- Your characters’ main attributes should be evident through (a) what they say and (b) what they do. Having said that great fun can be had with hypocritical characters or those who don’t think they are hypocrites but everyone else around them knows differently! Eileen, for example, thinks hypocrisy is something that happens to other people! Do you like your characters? Can you see good points even in your villains?
- Even when writing fantasy stories, can you visualize your world? What do your characters love/hate about it? Every world has its faults… Can you write objectively about that? Know how your own world works and that will help fuel ideas for your creative worlds. Are there ambiguities in your world that frustrate your characters or that they can take advantage of? How does your world treat criminals? We don’t need an atlas or an in-depth history but enough details to see what you see when you write, enough to make it seem as if it could be real.
- Have you given your tale enough “oomph”? There should be no “boring bits” with information drip-fed in. You need to alter the pace a bit as too much excitement is exactly that - too much - but too little and there is no story. The “troughs” in between should give your reader information they’ll need to take your tale forward and a chance to get their breath back as it were, but not for too long. Do play cat and mouse. There should be a sense of something “coming”.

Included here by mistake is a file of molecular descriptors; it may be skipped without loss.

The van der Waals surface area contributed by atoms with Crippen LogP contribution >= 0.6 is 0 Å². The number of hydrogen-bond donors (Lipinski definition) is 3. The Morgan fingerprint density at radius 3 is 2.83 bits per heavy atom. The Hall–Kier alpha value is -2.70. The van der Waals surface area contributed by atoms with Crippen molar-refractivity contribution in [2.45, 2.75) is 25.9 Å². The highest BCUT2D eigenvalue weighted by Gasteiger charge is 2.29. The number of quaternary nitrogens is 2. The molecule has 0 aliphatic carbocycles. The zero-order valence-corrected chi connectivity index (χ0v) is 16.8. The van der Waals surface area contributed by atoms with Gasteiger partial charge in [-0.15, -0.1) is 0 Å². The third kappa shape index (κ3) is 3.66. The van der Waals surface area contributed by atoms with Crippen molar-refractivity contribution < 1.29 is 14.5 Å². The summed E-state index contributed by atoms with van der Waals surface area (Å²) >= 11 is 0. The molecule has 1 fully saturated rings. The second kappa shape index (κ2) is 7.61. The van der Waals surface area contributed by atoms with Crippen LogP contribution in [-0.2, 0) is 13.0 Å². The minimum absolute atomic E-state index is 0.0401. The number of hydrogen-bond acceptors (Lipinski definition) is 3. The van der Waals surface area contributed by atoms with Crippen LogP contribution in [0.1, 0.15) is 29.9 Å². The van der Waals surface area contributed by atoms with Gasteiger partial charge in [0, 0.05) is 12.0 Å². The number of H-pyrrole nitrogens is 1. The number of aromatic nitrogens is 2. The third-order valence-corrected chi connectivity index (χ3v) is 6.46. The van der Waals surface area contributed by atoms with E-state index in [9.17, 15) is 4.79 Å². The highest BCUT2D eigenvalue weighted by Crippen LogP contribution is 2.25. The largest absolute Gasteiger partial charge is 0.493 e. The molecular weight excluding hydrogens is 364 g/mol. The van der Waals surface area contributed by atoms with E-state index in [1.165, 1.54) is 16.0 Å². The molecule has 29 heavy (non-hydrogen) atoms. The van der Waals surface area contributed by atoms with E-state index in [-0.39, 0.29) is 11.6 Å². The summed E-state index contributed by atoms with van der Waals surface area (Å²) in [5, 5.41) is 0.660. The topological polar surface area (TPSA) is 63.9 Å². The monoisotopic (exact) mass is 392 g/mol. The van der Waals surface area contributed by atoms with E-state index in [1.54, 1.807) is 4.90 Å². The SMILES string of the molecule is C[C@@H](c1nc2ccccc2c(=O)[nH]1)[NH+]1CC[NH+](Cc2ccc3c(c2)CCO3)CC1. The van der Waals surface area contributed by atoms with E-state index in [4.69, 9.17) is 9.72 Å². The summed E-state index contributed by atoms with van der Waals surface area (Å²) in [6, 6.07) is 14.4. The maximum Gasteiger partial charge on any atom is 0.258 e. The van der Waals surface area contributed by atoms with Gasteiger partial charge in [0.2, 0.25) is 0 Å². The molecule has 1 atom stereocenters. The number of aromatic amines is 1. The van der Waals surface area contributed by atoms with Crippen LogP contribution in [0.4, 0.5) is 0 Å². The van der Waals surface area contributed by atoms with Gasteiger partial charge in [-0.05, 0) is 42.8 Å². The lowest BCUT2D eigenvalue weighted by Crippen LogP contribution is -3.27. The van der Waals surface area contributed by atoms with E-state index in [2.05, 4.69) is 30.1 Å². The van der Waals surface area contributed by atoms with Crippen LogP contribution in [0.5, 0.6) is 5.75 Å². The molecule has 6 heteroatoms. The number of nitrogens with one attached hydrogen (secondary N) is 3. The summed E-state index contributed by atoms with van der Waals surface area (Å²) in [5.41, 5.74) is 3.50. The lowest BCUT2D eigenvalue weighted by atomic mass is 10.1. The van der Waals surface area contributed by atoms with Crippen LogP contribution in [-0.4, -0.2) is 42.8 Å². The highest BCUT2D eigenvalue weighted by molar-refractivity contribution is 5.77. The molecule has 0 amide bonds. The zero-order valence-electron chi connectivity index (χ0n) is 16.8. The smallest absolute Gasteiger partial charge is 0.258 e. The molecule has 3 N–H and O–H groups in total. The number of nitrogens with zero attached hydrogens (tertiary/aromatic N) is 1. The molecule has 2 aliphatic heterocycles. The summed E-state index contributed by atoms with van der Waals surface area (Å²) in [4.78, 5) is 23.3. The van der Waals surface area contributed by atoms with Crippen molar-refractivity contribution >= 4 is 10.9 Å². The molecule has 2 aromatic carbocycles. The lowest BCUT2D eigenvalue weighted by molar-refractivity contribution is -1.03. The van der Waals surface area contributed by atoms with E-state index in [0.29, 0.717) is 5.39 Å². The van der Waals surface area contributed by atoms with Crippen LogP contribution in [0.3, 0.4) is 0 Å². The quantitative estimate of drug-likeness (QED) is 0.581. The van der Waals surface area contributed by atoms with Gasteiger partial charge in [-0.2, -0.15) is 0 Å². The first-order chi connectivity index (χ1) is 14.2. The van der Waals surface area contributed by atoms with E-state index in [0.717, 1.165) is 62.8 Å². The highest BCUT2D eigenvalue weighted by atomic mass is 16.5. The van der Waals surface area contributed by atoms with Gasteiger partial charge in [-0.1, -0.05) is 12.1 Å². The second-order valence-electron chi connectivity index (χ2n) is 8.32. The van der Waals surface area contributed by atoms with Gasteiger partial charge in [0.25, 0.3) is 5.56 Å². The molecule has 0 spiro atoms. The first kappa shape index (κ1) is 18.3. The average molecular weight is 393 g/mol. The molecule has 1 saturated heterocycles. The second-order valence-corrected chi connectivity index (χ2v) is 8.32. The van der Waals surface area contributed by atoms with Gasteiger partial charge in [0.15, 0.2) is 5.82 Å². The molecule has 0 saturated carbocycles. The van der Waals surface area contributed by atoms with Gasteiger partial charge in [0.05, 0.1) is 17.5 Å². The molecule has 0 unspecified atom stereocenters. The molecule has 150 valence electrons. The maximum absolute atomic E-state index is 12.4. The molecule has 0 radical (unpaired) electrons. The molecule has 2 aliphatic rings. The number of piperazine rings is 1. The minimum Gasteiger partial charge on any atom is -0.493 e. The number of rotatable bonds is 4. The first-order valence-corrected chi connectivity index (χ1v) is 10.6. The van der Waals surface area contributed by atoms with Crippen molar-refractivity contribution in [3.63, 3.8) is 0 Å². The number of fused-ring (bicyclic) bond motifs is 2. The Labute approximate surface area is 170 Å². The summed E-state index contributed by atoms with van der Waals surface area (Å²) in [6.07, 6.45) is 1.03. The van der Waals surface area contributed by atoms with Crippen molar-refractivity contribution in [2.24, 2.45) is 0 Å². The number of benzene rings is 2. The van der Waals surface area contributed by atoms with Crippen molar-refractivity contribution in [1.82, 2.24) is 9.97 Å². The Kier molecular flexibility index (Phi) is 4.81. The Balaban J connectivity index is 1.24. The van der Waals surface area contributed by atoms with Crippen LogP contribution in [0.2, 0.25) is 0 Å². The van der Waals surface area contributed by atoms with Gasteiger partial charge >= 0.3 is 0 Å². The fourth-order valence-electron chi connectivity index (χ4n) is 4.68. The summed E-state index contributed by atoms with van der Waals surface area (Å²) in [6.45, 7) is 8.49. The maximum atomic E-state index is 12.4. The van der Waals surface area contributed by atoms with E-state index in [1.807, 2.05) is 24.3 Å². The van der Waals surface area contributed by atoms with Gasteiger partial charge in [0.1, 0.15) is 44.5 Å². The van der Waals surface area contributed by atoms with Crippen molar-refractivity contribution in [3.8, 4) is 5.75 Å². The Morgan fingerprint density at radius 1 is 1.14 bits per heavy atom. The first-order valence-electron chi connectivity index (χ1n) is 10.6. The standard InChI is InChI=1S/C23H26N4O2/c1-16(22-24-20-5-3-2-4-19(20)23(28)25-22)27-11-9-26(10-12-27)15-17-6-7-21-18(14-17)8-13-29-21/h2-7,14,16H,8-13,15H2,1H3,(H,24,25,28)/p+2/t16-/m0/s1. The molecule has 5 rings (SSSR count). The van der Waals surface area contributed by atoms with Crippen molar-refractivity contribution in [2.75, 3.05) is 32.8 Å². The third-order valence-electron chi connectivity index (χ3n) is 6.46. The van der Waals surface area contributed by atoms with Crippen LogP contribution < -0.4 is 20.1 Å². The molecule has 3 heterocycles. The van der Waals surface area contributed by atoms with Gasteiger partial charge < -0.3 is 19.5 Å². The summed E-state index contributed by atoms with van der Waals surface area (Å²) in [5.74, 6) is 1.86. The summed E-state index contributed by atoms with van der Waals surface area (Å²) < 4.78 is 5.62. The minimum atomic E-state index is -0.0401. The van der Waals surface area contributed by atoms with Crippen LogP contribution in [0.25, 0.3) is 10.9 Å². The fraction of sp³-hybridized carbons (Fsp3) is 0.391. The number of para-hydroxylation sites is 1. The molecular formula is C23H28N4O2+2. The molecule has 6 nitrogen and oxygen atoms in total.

- Do your characters speak in an appropriate way for how you’ve portrayed them? L’Evallier I’ve deliberated portrayed as never using contractions, not even when stressed whereas the Queen sometimes will, partly to try to keep her “common touch” up and running.
- Your characters may be the weirdest aliens imaginable or have intellect we humans can only dream of but they should still have traits we can identify with. After all I think it’s a fairly safe bet to suggest the Daleks are a tad on the aggressive side but it’s how our hero overcomes that aggression that drives the Doctor Who stories. No aggression = no Dalek. No character trait = no character worth writing about.
- What are your characters striving for? What can they use to help them achieve their wishes? If everyone can do magic, then that’s no story but if everyone can do magic but there are those who can do a lot more then you get a tale, if only based on the inevitable resentment of those who don’t have so much.
I'm Allison Symes and write fairytales with bite, especially novels and short stories.